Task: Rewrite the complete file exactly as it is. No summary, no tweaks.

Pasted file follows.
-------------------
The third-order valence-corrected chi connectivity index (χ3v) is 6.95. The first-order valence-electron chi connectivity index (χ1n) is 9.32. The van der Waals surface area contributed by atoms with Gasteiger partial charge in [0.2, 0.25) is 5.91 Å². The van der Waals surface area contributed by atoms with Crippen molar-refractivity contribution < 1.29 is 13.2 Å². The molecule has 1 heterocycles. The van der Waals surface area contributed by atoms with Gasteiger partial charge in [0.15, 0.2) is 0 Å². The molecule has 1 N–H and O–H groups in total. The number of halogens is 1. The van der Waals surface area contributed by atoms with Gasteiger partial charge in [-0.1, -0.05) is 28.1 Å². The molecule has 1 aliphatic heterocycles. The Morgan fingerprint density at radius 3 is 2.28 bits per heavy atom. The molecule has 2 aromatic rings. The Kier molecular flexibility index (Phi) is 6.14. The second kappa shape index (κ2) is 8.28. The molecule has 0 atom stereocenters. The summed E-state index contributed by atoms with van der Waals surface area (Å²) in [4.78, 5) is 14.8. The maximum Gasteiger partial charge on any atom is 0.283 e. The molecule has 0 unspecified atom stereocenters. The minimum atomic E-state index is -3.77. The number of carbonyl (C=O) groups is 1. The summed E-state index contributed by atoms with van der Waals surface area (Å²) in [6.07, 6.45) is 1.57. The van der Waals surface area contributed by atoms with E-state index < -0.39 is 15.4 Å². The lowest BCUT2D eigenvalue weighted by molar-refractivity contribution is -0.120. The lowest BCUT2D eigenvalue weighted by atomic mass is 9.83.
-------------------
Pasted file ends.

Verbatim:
The third-order valence-corrected chi connectivity index (χ3v) is 6.95. The first-order valence-electron chi connectivity index (χ1n) is 9.32. The van der Waals surface area contributed by atoms with Gasteiger partial charge in [0.2, 0.25) is 5.91 Å². The van der Waals surface area contributed by atoms with Crippen molar-refractivity contribution < 1.29 is 13.2 Å². The molecule has 1 heterocycles. The van der Waals surface area contributed by atoms with Gasteiger partial charge in [0.15, 0.2) is 0 Å². The molecule has 1 N–H and O–H groups in total. The number of halogens is 1. The van der Waals surface area contributed by atoms with Gasteiger partial charge in [-0.1, -0.05) is 28.1 Å². The molecule has 1 aliphatic heterocycles. The Morgan fingerprint density at radius 3 is 2.28 bits per heavy atom. The molecule has 2 aromatic rings. The Kier molecular flexibility index (Phi) is 6.14. The second kappa shape index (κ2) is 8.28. The molecule has 0 atom stereocenters. The summed E-state index contributed by atoms with van der Waals surface area (Å²) in [4.78, 5) is 14.8. The maximum Gasteiger partial charge on any atom is 0.283 e. The molecule has 0 unspecified atom stereocenters. The minimum atomic E-state index is -3.77. The number of carbonyl (C=O) groups is 1. The summed E-state index contributed by atoms with van der Waals surface area (Å²) in [6.07, 6.45) is 1.57. The van der Waals surface area contributed by atoms with E-state index < -0.39 is 15.4 Å². The lowest BCUT2D eigenvalue weighted by molar-refractivity contribution is -0.120. The lowest BCUT2D eigenvalue weighted by atomic mass is 9.83.